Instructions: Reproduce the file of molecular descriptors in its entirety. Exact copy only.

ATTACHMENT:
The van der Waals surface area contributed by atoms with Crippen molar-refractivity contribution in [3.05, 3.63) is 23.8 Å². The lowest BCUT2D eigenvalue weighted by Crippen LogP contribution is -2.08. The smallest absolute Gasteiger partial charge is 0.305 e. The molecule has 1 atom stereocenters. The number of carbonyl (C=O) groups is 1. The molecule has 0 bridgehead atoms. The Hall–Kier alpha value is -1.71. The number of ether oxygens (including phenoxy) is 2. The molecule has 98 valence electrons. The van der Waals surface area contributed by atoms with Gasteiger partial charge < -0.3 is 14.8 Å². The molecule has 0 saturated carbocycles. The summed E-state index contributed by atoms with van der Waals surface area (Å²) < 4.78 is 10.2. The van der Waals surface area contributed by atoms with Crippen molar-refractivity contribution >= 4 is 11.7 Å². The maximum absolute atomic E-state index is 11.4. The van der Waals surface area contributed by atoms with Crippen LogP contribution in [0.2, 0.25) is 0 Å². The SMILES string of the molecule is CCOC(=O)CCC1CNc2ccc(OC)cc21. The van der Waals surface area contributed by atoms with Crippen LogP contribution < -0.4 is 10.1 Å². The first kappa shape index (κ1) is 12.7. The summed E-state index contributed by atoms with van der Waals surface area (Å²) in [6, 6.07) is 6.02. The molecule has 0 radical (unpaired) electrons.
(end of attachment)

The van der Waals surface area contributed by atoms with Crippen molar-refractivity contribution in [3.05, 3.63) is 23.8 Å². The lowest BCUT2D eigenvalue weighted by Crippen LogP contribution is -2.08. The smallest absolute Gasteiger partial charge is 0.305 e. The molecule has 1 atom stereocenters. The number of carbonyl (C=O) groups is 1. The molecule has 0 bridgehead atoms. The Hall–Kier alpha value is -1.71. The number of ether oxygens (including phenoxy) is 2. The molecule has 98 valence electrons. The van der Waals surface area contributed by atoms with Gasteiger partial charge < -0.3 is 14.8 Å². The molecule has 0 saturated carbocycles. The summed E-state index contributed by atoms with van der Waals surface area (Å²) < 4.78 is 10.2. The van der Waals surface area contributed by atoms with Crippen molar-refractivity contribution >= 4 is 11.7 Å². The maximum absolute atomic E-state index is 11.4. The van der Waals surface area contributed by atoms with Crippen LogP contribution in [0.2, 0.25) is 0 Å². The SMILES string of the molecule is CCOC(=O)CCC1CNc2ccc(OC)cc21. The van der Waals surface area contributed by atoms with Crippen LogP contribution < -0.4 is 10.1 Å². The first kappa shape index (κ1) is 12.7. The summed E-state index contributed by atoms with van der Waals surface area (Å²) in [6, 6.07) is 6.02. The molecule has 0 radical (unpaired) electrons.